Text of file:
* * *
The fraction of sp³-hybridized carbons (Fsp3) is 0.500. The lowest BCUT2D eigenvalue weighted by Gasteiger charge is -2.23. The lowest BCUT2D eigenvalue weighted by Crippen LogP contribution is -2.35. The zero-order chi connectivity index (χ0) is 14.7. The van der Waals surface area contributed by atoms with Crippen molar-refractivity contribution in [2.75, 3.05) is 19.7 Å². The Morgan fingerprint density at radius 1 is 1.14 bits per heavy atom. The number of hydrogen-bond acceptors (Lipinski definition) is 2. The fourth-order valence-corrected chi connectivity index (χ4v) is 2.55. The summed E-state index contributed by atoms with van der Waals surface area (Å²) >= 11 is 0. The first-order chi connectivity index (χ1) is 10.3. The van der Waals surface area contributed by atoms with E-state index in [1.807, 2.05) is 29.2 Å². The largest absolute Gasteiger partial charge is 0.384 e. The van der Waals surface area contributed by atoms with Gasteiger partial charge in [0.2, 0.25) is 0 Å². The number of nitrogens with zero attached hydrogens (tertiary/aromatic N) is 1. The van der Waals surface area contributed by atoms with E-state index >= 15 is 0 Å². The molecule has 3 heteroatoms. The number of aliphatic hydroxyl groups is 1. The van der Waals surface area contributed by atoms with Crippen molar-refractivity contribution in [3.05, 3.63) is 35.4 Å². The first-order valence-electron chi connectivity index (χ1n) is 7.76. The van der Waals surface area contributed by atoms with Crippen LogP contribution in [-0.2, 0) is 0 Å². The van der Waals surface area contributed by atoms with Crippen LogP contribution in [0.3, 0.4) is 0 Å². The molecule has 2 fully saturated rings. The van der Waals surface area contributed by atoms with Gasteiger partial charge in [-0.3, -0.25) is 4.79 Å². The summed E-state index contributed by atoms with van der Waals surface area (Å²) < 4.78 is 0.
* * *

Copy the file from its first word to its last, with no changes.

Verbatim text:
The fraction of sp³-hybridized carbons (Fsp3) is 0.500. The lowest BCUT2D eigenvalue weighted by Gasteiger charge is -2.23. The lowest BCUT2D eigenvalue weighted by Crippen LogP contribution is -2.35. The zero-order chi connectivity index (χ0) is 14.7. The van der Waals surface area contributed by atoms with Crippen molar-refractivity contribution in [2.75, 3.05) is 19.7 Å². The Morgan fingerprint density at radius 1 is 1.14 bits per heavy atom. The number of hydrogen-bond acceptors (Lipinski definition) is 2. The fourth-order valence-corrected chi connectivity index (χ4v) is 2.55. The summed E-state index contributed by atoms with van der Waals surface area (Å²) >= 11 is 0. The first-order chi connectivity index (χ1) is 10.3. The van der Waals surface area contributed by atoms with E-state index in [1.807, 2.05) is 29.2 Å². The largest absolute Gasteiger partial charge is 0.384 e. The van der Waals surface area contributed by atoms with Gasteiger partial charge in [0.2, 0.25) is 0 Å². The number of nitrogens with zero attached hydrogens (tertiary/aromatic N) is 1. The van der Waals surface area contributed by atoms with E-state index >= 15 is 0 Å². The molecule has 3 heteroatoms. The number of aliphatic hydroxyl groups is 1. The van der Waals surface area contributed by atoms with Crippen molar-refractivity contribution in [3.05, 3.63) is 35.4 Å². The first-order valence-electron chi connectivity index (χ1n) is 7.76. The van der Waals surface area contributed by atoms with Crippen LogP contribution in [-0.2, 0) is 0 Å². The van der Waals surface area contributed by atoms with Crippen LogP contribution in [0.3, 0.4) is 0 Å². The molecule has 2 fully saturated rings. The van der Waals surface area contributed by atoms with Gasteiger partial charge in [-0.3, -0.25) is 4.79 Å². The summed E-state index contributed by atoms with van der Waals surface area (Å²) < 4.78 is 0.